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there was a special service today in every orthodox church in russia. this is a day of national mourning. in some of respect, flags were flown at half—mast. —— sign of respect. this may be the last picture ever taken of the tupolev154. a few hours later, it crashed into the black sea. the search operation continued today, not for survivors, there were none, but for bodies. and for the black box flight recorders. we have determined that the parts we found belonged to the missing plane. russia's transport minister said
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technical failure or pilot error may have caused the crash. terrorism is thought less likely. killed in the crash, more than 60 members of the russian army's song and dance troupe. they'd been on their way to syria for a new year's concert. outside the musicians' headquarters in moscow, there is now a shrine, which grows bigger by the hour. as well as bringing flowers and icons and candles here, people have been leaving messages. this one says, "you were killed on take—off, farewell, friends. you won't be returning, we couldn't save you". natalia's son used to work in the ensemble, but left. "we mourn with everybody else," she says. "there is pain deep in my soul." officially, there is one day of national mourning, but for many russians, the sense of loss from this disaster will last much longer.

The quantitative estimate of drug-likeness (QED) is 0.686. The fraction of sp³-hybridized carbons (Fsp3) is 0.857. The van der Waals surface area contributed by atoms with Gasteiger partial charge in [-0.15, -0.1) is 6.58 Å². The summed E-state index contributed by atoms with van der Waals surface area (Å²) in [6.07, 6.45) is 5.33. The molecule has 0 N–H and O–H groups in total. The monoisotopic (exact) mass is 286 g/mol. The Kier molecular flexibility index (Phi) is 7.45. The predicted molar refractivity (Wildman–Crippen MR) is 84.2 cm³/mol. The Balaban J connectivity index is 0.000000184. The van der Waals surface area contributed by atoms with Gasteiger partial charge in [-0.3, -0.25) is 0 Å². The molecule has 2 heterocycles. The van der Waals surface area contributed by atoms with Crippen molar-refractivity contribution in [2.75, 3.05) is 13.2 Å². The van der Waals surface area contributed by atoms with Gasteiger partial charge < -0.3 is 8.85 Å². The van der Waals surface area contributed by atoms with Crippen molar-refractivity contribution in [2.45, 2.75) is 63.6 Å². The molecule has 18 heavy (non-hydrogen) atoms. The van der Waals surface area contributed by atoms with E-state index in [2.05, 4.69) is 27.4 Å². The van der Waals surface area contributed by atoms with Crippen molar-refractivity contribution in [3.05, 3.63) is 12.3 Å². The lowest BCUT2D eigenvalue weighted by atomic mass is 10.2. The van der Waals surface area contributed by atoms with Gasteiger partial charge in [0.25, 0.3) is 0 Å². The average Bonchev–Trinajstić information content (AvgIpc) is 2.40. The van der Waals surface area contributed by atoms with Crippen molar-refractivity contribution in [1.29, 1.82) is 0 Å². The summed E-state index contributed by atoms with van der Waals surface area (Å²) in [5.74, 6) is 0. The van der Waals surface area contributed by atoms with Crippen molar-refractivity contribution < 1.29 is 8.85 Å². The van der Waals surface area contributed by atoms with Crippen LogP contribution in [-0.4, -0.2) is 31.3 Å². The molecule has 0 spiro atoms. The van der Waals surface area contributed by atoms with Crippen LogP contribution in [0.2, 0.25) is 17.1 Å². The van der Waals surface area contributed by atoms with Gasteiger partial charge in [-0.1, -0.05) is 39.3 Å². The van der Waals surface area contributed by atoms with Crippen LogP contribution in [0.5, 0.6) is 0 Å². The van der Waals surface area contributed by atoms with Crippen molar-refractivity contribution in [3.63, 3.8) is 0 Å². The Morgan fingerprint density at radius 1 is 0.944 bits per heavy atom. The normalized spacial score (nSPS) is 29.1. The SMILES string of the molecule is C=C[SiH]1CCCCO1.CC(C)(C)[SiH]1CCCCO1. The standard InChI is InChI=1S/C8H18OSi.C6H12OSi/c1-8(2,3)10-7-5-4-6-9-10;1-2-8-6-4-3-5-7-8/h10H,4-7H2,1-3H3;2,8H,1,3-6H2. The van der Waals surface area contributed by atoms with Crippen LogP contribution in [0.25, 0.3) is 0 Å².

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steve rosenberg, bbc news, moscow. a typhoon has hit the philippines, forcing tens of thousands to seek refuge in emergency shelters. typhoon nock—ten, with gusts of more than 100 miles per hour, has killed several people and damaged homes. it's also caused flooding in coastal communities and disrupted air and sea travel. joy maluyo is from the world vision charity in the philippines. typhoon nock—ten has caused significant damage in luzon, especially in the bicol region. as of today, the national disaster risk reduction and management council has reported that about 25,000 families have been affected by the typhoon, and a lot of houses made of light materials have been reduced to the ground. as early as two days before the landfall, a lot of people have already been evacuated. provincial governments have declared
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a state of imminent danger, so that's why there have been mandatory evacuations. so it's good that people have learned a lot, especially during typhoon haiyan in 2013. so we can say that even the national government has been prepared and has been more proactive in providing alerts to the communities. as of now, the department of social welfare and development is giving out relief items to the affected communities. for world vision, a few hours from now, our assessment team will be heading to bicol region to check on the extent of damage caused by the typhoon, and if needed world vision is ready to assist initially 4,000 families with emergency relief items. in other news: